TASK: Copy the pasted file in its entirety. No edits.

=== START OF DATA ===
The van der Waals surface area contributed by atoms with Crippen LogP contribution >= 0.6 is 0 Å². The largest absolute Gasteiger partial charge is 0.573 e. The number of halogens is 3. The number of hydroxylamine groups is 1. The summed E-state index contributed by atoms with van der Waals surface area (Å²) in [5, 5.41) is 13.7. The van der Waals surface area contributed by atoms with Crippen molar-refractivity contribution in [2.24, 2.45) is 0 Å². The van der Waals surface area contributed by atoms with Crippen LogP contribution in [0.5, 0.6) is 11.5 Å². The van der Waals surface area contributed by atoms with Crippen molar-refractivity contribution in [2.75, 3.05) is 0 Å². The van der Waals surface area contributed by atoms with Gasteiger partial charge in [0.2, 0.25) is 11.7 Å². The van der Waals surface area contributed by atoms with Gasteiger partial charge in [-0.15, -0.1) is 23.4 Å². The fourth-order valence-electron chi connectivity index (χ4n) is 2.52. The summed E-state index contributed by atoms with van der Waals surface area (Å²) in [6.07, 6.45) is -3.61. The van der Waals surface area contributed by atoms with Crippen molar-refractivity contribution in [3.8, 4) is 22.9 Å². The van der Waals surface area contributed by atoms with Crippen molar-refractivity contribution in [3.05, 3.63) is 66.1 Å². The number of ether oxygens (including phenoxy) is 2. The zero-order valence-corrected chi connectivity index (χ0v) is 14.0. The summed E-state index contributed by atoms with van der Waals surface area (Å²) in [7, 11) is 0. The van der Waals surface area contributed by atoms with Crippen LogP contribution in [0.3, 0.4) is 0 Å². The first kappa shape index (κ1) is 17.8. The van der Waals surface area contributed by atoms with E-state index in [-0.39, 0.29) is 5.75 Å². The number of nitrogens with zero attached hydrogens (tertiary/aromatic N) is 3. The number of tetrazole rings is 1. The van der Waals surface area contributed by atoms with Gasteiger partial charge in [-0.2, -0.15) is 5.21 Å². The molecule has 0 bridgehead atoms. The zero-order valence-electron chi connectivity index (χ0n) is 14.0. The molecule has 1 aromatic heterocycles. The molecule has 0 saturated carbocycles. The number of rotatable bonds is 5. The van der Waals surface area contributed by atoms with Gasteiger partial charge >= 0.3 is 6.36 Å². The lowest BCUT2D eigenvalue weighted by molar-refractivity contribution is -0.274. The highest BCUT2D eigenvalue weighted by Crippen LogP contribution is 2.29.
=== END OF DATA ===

The van der Waals surface area contributed by atoms with Crippen LogP contribution >= 0.6 is 0 Å². The largest absolute Gasteiger partial charge is 0.573 e. The number of halogens is 3. The number of hydroxylamine groups is 1. The summed E-state index contributed by atoms with van der Waals surface area (Å²) in [5, 5.41) is 13.7. The van der Waals surface area contributed by atoms with Crippen molar-refractivity contribution in [2.24, 2.45) is 0 Å². The van der Waals surface area contributed by atoms with Crippen LogP contribution in [0.5, 0.6) is 11.5 Å². The van der Waals surface area contributed by atoms with Crippen molar-refractivity contribution in [2.75, 3.05) is 0 Å². The van der Waals surface area contributed by atoms with Gasteiger partial charge in [0.2, 0.25) is 11.7 Å². The van der Waals surface area contributed by atoms with Gasteiger partial charge in [-0.15, -0.1) is 23.4 Å². The fourth-order valence-electron chi connectivity index (χ4n) is 2.52. The summed E-state index contributed by atoms with van der Waals surface area (Å²) in [6.07, 6.45) is -3.61. The van der Waals surface area contributed by atoms with Crippen molar-refractivity contribution in [3.8, 4) is 22.9 Å². The van der Waals surface area contributed by atoms with Crippen molar-refractivity contribution in [3.05, 3.63) is 66.1 Å². The number of ether oxygens (including phenoxy) is 2. The zero-order valence-corrected chi connectivity index (χ0v) is 14.0. The summed E-state index contributed by atoms with van der Waals surface area (Å²) in [7, 11) is 0. The van der Waals surface area contributed by atoms with Crippen LogP contribution in [0.3, 0.4) is 0 Å². The first kappa shape index (κ1) is 17.8. The van der Waals surface area contributed by atoms with E-state index in [-0.39, 0.29) is 5.75 Å². The number of nitrogens with zero attached hydrogens (tertiary/aromatic N) is 3. The number of tetrazole rings is 1. The van der Waals surface area contributed by atoms with Gasteiger partial charge in [-0.2, -0.15) is 5.21 Å². The molecule has 0 bridgehead atoms. The zero-order valence-electron chi connectivity index (χ0n) is 14.0. The molecule has 1 aromatic heterocycles. The molecule has 0 saturated carbocycles. The number of rotatable bonds is 5. The van der Waals surface area contributed by atoms with Gasteiger partial charge >= 0.3 is 6.36 Å². The lowest BCUT2D eigenvalue weighted by molar-refractivity contribution is -0.274. The highest BCUT2D eigenvalue weighted by Crippen LogP contribution is 2.29.